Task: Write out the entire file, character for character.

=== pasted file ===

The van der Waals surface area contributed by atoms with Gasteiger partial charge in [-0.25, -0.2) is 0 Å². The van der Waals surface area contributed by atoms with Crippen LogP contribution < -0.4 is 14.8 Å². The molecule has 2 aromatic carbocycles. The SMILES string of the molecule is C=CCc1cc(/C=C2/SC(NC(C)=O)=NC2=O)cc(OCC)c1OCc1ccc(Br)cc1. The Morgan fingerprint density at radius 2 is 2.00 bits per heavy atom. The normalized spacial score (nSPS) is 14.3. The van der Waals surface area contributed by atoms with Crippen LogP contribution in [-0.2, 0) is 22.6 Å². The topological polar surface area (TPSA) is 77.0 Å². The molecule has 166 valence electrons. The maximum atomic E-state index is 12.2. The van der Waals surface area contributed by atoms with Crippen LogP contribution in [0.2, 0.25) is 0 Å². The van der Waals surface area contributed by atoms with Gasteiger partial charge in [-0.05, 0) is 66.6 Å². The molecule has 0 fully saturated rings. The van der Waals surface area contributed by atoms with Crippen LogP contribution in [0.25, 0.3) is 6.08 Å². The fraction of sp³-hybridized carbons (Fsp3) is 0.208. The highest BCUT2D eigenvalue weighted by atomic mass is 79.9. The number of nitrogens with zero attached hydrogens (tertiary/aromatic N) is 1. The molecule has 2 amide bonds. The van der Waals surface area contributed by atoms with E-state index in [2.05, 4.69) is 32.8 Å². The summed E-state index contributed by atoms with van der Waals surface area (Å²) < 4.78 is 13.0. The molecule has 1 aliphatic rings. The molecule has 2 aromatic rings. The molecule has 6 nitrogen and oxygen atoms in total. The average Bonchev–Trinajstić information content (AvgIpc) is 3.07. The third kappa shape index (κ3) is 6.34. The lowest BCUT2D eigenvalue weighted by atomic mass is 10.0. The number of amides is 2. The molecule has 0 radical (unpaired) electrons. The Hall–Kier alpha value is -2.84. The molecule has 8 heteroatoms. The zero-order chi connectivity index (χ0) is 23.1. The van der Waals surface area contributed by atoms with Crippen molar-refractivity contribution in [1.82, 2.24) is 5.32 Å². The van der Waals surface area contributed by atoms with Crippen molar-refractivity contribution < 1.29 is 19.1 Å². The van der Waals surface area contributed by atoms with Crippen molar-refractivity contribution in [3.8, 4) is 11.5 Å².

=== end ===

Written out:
The van der Waals surface area contributed by atoms with Gasteiger partial charge in [-0.25, -0.2) is 0 Å². The van der Waals surface area contributed by atoms with Crippen LogP contribution < -0.4 is 14.8 Å². The molecule has 2 aromatic carbocycles. The SMILES string of the molecule is C=CCc1cc(/C=C2/SC(NC(C)=O)=NC2=O)cc(OCC)c1OCc1ccc(Br)cc1. The Morgan fingerprint density at radius 2 is 2.00 bits per heavy atom. The normalized spacial score (nSPS) is 14.3. The van der Waals surface area contributed by atoms with Crippen LogP contribution in [-0.2, 0) is 22.6 Å². The topological polar surface area (TPSA) is 77.0 Å². The molecule has 166 valence electrons. The maximum atomic E-state index is 12.2. The van der Waals surface area contributed by atoms with Crippen LogP contribution in [0.2, 0.25) is 0 Å². The van der Waals surface area contributed by atoms with Gasteiger partial charge in [-0.05, 0) is 66.6 Å². The molecule has 0 fully saturated rings. The van der Waals surface area contributed by atoms with Crippen LogP contribution in [0.25, 0.3) is 6.08 Å². The fraction of sp³-hybridized carbons (Fsp3) is 0.208. The highest BCUT2D eigenvalue weighted by atomic mass is 79.9. The number of nitrogens with zero attached hydrogens (tertiary/aromatic N) is 1. The molecule has 2 amide bonds. The van der Waals surface area contributed by atoms with E-state index in [2.05, 4.69) is 32.8 Å². The summed E-state index contributed by atoms with van der Waals surface area (Å²) < 4.78 is 13.0. The molecule has 1 aliphatic rings. The molecule has 2 aromatic rings. The molecule has 6 nitrogen and oxygen atoms in total. The average Bonchev–Trinajstić information content (AvgIpc) is 3.07. The third kappa shape index (κ3) is 6.34. The lowest BCUT2D eigenvalue weighted by atomic mass is 10.0. The number of amides is 2. The molecule has 0 radical (unpaired) electrons. The Hall–Kier alpha value is -2.84. The molecule has 8 heteroatoms. The zero-order chi connectivity index (χ0) is 23.1. The van der Waals surface area contributed by atoms with Crippen molar-refractivity contribution in [1.82, 2.24) is 5.32 Å². The van der Waals surface area contributed by atoms with Crippen molar-refractivity contribution < 1.29 is 19.1 Å². The van der Waals surface area contributed by atoms with Crippen molar-refractivity contribution in [3.8, 4) is 11.5 Å².